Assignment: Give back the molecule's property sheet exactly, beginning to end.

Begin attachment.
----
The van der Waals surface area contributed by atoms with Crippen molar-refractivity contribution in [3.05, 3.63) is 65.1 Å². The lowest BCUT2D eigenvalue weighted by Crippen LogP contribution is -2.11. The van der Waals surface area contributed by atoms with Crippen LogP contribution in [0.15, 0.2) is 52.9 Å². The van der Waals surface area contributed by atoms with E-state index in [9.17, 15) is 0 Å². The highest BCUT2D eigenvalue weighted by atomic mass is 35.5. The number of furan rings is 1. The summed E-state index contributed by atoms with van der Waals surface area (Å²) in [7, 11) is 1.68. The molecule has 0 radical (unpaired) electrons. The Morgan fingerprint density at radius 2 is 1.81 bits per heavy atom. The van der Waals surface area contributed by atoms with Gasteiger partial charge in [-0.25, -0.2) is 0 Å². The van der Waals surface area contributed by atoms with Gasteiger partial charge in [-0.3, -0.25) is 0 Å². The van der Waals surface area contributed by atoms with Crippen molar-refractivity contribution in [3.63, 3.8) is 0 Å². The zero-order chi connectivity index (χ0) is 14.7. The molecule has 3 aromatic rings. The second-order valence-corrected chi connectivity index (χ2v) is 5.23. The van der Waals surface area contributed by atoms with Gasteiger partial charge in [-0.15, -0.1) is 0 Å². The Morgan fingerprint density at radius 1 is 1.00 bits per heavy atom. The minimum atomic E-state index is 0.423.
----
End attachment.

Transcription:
The van der Waals surface area contributed by atoms with Crippen molar-refractivity contribution in [3.05, 3.63) is 65.1 Å². The lowest BCUT2D eigenvalue weighted by Crippen LogP contribution is -2.11. The van der Waals surface area contributed by atoms with Crippen LogP contribution in [0.15, 0.2) is 52.9 Å². The van der Waals surface area contributed by atoms with E-state index in [9.17, 15) is 0 Å². The highest BCUT2D eigenvalue weighted by atomic mass is 35.5. The number of furan rings is 1. The summed E-state index contributed by atoms with van der Waals surface area (Å²) in [7, 11) is 1.68. The molecule has 0 radical (unpaired) electrons. The Morgan fingerprint density at radius 2 is 1.81 bits per heavy atom. The van der Waals surface area contributed by atoms with Gasteiger partial charge in [-0.25, -0.2) is 0 Å². The van der Waals surface area contributed by atoms with Gasteiger partial charge in [-0.3, -0.25) is 0 Å². The van der Waals surface area contributed by atoms with Crippen molar-refractivity contribution in [3.63, 3.8) is 0 Å². The zero-order chi connectivity index (χ0) is 14.7. The molecule has 3 aromatic rings. The second-order valence-corrected chi connectivity index (χ2v) is 5.23. The van der Waals surface area contributed by atoms with Gasteiger partial charge in [-0.15, -0.1) is 0 Å². The Morgan fingerprint density at radius 1 is 1.00 bits per heavy atom. The minimum atomic E-state index is 0.423.